A Kennewick woman is hoping the resignation of Defense Secretary Chuck Hagel won’t further slow the search for her brother’s remains in Vietnam.
“They say it takes at least a year to get in there and get stuff going,” Terri Francisco-Farrell said.
Hagel had overseen the creation of an oversight committee to deal with the merger of two Defense Department agencies responsible for recovering remains of fallen military members, like those of her brother — Air Force Maj. San D. Francisco, the co-pilot of an F-4 Phantom fighter-bomber shot down 46 years ago Nov. 25.
“I think it’s going to delay it,” said Roger Gray, a Central Washington University classmate of Francisco’s, who recently helped organize a fundraiser at the Ellensburg school. “(Hagel) was basically saying (to the agencies), ‘Get your act together.’ ”
Francisco-Farrell remains hopeful that searches for her brother will continue after being reassured by staff members for Sen. Patty Murray, D-Wash., she said.
“She assured me that she will be bringing the retrieval issue to the forefront when they interview people to take the job,” she said of defense secretary candidates.
Murray spokesman Sean Coit confirmed that her office has been in direct contact with Francisco-Farrell.
“We will, of course, continue working with the Department of Defense and the next secretary to recover her brother's remains,” Coit said.
Francisco-Farrell said the Oct. 18 fundraiser for the San D. Francisco Awareness Campaign raised $3,000.
The group, formed by members of a former fraternity at the college, are looking at having another fundraiser, possibly on Feb. 28 to celebrate his birthday (which was actually Feb. 29, 1944). Gray said they have been speaking to Kennewick real estate broker Dave Retter about it.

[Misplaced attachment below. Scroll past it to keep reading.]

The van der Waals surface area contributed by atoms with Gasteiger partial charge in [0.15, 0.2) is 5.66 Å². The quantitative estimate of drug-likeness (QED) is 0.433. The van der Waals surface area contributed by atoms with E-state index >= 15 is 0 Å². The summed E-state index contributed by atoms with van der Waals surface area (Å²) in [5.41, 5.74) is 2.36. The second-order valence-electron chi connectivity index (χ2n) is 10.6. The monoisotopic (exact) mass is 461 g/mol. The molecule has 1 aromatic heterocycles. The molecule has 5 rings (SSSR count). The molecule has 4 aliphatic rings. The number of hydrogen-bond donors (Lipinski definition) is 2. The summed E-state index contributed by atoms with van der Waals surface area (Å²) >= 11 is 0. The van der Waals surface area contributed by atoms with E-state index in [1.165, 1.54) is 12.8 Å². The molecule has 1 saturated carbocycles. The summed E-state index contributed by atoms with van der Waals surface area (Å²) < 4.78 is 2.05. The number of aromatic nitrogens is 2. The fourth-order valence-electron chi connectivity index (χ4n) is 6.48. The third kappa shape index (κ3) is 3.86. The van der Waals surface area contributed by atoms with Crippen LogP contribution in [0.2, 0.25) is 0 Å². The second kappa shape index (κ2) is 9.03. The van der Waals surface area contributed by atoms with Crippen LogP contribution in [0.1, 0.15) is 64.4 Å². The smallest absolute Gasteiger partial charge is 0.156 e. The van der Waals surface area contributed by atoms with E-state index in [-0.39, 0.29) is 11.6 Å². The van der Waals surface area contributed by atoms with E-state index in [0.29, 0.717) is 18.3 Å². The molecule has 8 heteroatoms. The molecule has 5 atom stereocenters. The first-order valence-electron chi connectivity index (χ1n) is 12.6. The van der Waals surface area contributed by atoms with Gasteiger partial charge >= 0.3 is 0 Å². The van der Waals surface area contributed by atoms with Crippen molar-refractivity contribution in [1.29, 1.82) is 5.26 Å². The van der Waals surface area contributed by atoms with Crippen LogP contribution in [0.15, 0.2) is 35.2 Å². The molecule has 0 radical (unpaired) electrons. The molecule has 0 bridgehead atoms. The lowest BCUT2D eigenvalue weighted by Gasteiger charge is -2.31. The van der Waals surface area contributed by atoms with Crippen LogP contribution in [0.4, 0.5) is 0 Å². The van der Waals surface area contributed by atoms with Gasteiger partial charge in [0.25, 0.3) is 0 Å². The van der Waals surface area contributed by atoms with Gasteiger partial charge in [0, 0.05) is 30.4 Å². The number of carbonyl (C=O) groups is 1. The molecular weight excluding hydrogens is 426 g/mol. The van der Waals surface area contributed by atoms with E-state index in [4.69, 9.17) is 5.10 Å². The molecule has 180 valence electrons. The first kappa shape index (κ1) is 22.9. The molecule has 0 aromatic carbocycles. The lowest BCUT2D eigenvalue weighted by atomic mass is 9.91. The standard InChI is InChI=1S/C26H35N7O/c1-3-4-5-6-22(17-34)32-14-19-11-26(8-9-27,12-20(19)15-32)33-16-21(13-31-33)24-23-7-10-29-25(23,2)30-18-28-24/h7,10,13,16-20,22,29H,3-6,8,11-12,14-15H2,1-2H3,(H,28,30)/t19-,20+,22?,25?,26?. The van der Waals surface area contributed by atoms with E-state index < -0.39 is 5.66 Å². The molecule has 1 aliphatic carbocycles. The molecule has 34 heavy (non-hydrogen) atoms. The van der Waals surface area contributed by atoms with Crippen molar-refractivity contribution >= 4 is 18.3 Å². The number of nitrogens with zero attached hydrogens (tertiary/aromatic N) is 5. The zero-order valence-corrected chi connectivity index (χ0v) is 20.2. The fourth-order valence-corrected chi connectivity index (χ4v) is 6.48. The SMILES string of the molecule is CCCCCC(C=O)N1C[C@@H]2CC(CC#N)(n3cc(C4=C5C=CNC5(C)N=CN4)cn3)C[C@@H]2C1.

“It’s like anything else, you have to get ahold of the story and share it the best that you can,” Gray said.
Francisco-Farrell also plans to visit Arizona next month to meet with the son of Maj. Joseph C. Morrison, whom Francisco was flying with on a reconnaissance mission over Quang Binh province in North Vietnam. After ejecting, Francisco was captured by members of the Vietnamese Youth Army and killed by mortar rounds from an American rescue mission intended to save him. Morrison was shot in the head while resisting arrest.
Francisco-Farrell was also recently interviewed by Phlash Phelps, a host on SiriusXM satellite radio. Portions of the interview were played on Phelps’ show on the service’s 1960s music channel.
But she will continue to push for more retrieval trips to Vietnam before witnesses to Francisco’s crash are unable to provide assistance in locating him.
“I just hope that next year will will be the end of my work,” Francisco-Farrell said. “I just think that we’re going in the right direction.”